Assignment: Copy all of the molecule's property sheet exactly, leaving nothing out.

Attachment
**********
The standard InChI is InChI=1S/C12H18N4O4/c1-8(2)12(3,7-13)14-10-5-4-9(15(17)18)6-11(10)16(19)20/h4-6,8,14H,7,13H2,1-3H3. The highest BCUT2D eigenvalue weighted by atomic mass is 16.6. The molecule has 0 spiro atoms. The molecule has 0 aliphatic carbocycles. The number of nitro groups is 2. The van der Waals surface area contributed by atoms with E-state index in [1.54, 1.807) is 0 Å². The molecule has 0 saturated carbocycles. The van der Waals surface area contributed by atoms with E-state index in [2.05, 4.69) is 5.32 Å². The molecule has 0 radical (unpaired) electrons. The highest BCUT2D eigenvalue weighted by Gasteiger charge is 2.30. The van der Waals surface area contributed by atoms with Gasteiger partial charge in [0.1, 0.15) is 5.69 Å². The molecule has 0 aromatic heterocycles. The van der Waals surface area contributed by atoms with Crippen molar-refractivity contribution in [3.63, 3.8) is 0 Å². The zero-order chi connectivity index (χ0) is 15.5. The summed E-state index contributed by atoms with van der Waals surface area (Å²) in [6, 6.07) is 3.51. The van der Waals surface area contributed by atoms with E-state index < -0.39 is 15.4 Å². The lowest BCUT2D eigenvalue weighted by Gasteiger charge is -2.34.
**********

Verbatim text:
The standard InChI is InChI=1S/C12H18N4O4/c1-8(2)12(3,7-13)14-10-5-4-9(15(17)18)6-11(10)16(19)20/h4-6,8,14H,7,13H2,1-3H3. The highest BCUT2D eigenvalue weighted by atomic mass is 16.6. The molecule has 0 spiro atoms. The molecule has 0 aliphatic carbocycles. The number of nitro groups is 2. The van der Waals surface area contributed by atoms with E-state index in [1.54, 1.807) is 0 Å². The molecule has 0 saturated carbocycles. The van der Waals surface area contributed by atoms with E-state index in [2.05, 4.69) is 5.32 Å². The molecule has 0 radical (unpaired) electrons. The highest BCUT2D eigenvalue weighted by Gasteiger charge is 2.30. The van der Waals surface area contributed by atoms with Gasteiger partial charge in [0.1, 0.15) is 5.69 Å². The molecule has 0 aromatic heterocycles. The van der Waals surface area contributed by atoms with Crippen molar-refractivity contribution in [3.63, 3.8) is 0 Å². The zero-order chi connectivity index (χ0) is 15.5. The summed E-state index contributed by atoms with van der Waals surface area (Å²) in [6, 6.07) is 3.51. The van der Waals surface area contributed by atoms with E-state index < -0.39 is 15.4 Å². The lowest BCUT2D eigenvalue weighted by Gasteiger charge is -2.34.